Exercise Might Prevent Cirrhosis in Overweight and Obese Adults

Cheng-Feng Jan; Oswald Ndi Nfor; Jing-Yang Huang; Shu-Yi Hsu; Pei-Chieh Ko; Min-Chen Wu; Chien-Chang Ho; Yung-Po Liaw


Liver International. 2018;38(3):515-522. 

In This Article

Abstract and Introduction


Background & Aims Exercise in overweight patients with liver disease has improved liver enzymes, insulin levels and quality of life. Scientific evidence is incomplete regarding the role of exercise in the prevention of cirrhosis. We investigated the effect of exercise on the occurrence of cirrhosis in obese and overweight adults.

Methods Exercise was assessed using the 2012 Adult Preventive Medical Service dataset while cirrhosis was identified using the National Health Insurance Research Database. All participants were aged 40 years and older. Unconditional logistic regression was used to estimate the odds ratios for cirrhosis.

Results Overall, 1586 overweight and 1525 obese adults were identified with cirrhosis. Weekly exercise >150 min was significantly protective for cirrhosis in obese men and women. However, exercise <150 min/wk was significantly protective only in men compared to women. For weekly exercise >150 mins, the odds ratio for cirrhosis in obese men and women was 0.701 (95% CI: 0.584–0.841) and 0.736 (95% CI: 0.562–0.964) respectively. The adjusted odds ratios in overweight men and women were 0.734 (95% CI: 0.622–0.866) and 0.503 (CI: 0.37–0.684). For weekly exercise <150 min/wk, overweight and obese men had odds ratios of 0.879 (CI: 0.0.788–0.98) and 0.874 (CI: 0.782–0.977) compared to 0.918 (95% CI: 0.778–1.083) and 0.916 (95% CI: 0.780–1.075) in overweight and obese women respectively.

Conclusions Moderate exercise might significantly prevent obese and overweight adults from developing cirrhosis. The benefits appear to be greater for persons who exceed the minimum recommendations of 150 min/wk.


Cirrhosis is increasingly becoming a serious threat to global health.[1,2] It results from different mechanisms of liver injury that lead to necroinflammation and fibrogenesis.[2] Common risk factors in developed countries include alcoholic liver disease and hepatitis C, whereas hepatitis B is the major risk factor particularly in Africa and Asia.[3] The proportion of individuals with cirrhosis is projected to reach 37.2% in 2020, and 44.9% in 2030.[4] In addition, the economic burden associated with the disease is overwhelming.[5] Liver transplant remains the only cure for the disease. Preventing the need for liver transplantation in patients with cirrhosis is the greatest challenge in the 21st century.[2]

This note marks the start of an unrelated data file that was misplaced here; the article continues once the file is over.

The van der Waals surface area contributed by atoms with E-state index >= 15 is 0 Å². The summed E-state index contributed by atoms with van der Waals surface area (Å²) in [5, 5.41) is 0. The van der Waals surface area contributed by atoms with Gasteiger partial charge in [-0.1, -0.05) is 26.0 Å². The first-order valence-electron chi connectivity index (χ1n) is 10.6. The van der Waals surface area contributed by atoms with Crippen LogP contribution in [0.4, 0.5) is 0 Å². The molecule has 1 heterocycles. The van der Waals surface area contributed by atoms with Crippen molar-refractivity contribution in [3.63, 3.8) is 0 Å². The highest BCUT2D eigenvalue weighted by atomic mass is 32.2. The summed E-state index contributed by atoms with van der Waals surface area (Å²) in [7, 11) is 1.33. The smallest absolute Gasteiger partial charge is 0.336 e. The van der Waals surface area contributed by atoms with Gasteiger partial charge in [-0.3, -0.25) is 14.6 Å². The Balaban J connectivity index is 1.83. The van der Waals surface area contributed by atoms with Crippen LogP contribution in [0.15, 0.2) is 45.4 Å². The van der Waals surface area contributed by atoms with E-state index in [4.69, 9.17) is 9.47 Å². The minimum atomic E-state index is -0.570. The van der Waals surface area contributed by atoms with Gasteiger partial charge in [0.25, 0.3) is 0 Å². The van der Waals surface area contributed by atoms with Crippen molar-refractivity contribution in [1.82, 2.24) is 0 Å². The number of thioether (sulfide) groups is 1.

Physical activity has been suggested to have survival benefits among individuals with liver disease. Exercise has improved liver enzymes, serum insulin levels and quality of life in overweight patients with liver disease.[6] In addition, moderate-to-vigorous physical ≥250 min/wk as part of lifestyle management is believed to improve non-alcoholic fatty liver disease (NAFLD) pathophysiology in men through reducing inflammation and oxidative stress levels and altering fatty acid metabolism.[7] Improvement in exercise capacity and muscle strength have been reported after physical training in patients with cirrhosis.[8] The relationship between physical activity and chronic liver diseases is poorly understood. Furthermore, studies to investigate the impact of physical activity on cirrhosis and other liver diseases are relatively recent.[9,10]

Increasing sedentary behaviour is becoming a growing problem in populations.[11] Sedentary behaviour is reported to be higher in people predisposed to metabolic syndrome, excessive adiposity, and Type 2 DM. Increases in sedentary time could play a potential role in the development of NAFLD independent of exercise.[11] According to the 2015 Hepatitis C Support Project, NAFLD is expected to be the leading cause of cirrhosis in the coming decades.

Liver transplantation remains the only curative option for a selected group of patients with cirrhosis.[3] However, it is beneficial only to a small number of individuals because of its high expense. Alternative measures for both the prevention and treatment of cirrhosis and other liver diseases are vitally essential. As mentioned earlier, regular physical activity has prevented the onset and progression of numerous chronic diseases. Nonetheless, the role of exercise in the prevention of cirrhosis has not been widely discussed in previous publications. The aim of this study was to investigate the links between exercise and cirrhosis in obese and overweight adults.